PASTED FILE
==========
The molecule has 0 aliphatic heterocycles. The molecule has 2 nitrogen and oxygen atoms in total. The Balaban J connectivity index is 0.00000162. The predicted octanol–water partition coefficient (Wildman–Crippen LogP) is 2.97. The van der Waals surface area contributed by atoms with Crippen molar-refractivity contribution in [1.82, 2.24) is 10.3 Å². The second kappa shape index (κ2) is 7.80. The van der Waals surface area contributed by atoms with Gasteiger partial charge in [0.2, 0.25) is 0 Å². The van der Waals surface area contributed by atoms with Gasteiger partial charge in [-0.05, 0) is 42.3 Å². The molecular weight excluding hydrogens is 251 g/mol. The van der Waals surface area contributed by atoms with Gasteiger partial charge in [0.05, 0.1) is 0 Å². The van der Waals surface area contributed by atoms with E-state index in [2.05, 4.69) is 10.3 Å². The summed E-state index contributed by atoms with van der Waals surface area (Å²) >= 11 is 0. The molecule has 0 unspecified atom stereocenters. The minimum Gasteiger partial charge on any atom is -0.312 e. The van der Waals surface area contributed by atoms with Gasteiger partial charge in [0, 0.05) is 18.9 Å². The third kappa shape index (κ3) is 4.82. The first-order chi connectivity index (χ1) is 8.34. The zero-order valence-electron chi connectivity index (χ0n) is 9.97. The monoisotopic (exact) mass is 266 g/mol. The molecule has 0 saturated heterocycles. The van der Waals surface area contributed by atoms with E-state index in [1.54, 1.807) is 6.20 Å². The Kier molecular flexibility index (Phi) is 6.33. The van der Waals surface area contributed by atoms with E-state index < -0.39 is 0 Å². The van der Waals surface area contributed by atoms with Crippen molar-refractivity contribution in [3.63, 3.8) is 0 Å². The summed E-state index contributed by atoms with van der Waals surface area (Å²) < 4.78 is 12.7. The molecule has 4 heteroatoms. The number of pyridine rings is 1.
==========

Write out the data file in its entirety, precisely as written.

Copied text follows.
The molecule has 0 aliphatic heterocycles. The molecule has 2 nitrogen and oxygen atoms in total. The Balaban J connectivity index is 0.00000162. The predicted octanol–water partition coefficient (Wildman–Crippen LogP) is 2.97. The van der Waals surface area contributed by atoms with Crippen molar-refractivity contribution in [1.82, 2.24) is 10.3 Å². The second kappa shape index (κ2) is 7.80. The van der Waals surface area contributed by atoms with Gasteiger partial charge in [0.2, 0.25) is 0 Å². The van der Waals surface area contributed by atoms with Gasteiger partial charge in [-0.05, 0) is 42.3 Å². The molecular weight excluding hydrogens is 251 g/mol. The van der Waals surface area contributed by atoms with Gasteiger partial charge in [0.05, 0.1) is 0 Å². The van der Waals surface area contributed by atoms with E-state index in [2.05, 4.69) is 10.3 Å². The summed E-state index contributed by atoms with van der Waals surface area (Å²) >= 11 is 0. The molecule has 0 unspecified atom stereocenters. The minimum Gasteiger partial charge on any atom is -0.312 e. The van der Waals surface area contributed by atoms with Gasteiger partial charge in [0, 0.05) is 18.9 Å². The third kappa shape index (κ3) is 4.82. The first-order chi connectivity index (χ1) is 8.34. The zero-order valence-electron chi connectivity index (χ0n) is 9.97. The monoisotopic (exact) mass is 266 g/mol. The molecule has 0 saturated heterocycles. The van der Waals surface area contributed by atoms with E-state index in [1.54, 1.807) is 6.20 Å². The Kier molecular flexibility index (Phi) is 6.33. The van der Waals surface area contributed by atoms with E-state index < -0.39 is 0 Å². The van der Waals surface area contributed by atoms with Crippen molar-refractivity contribution in [3.63, 3.8) is 0 Å². The summed E-state index contributed by atoms with van der Waals surface area (Å²) < 4.78 is 12.7. The molecule has 4 heteroatoms. The number of pyridine rings is 1.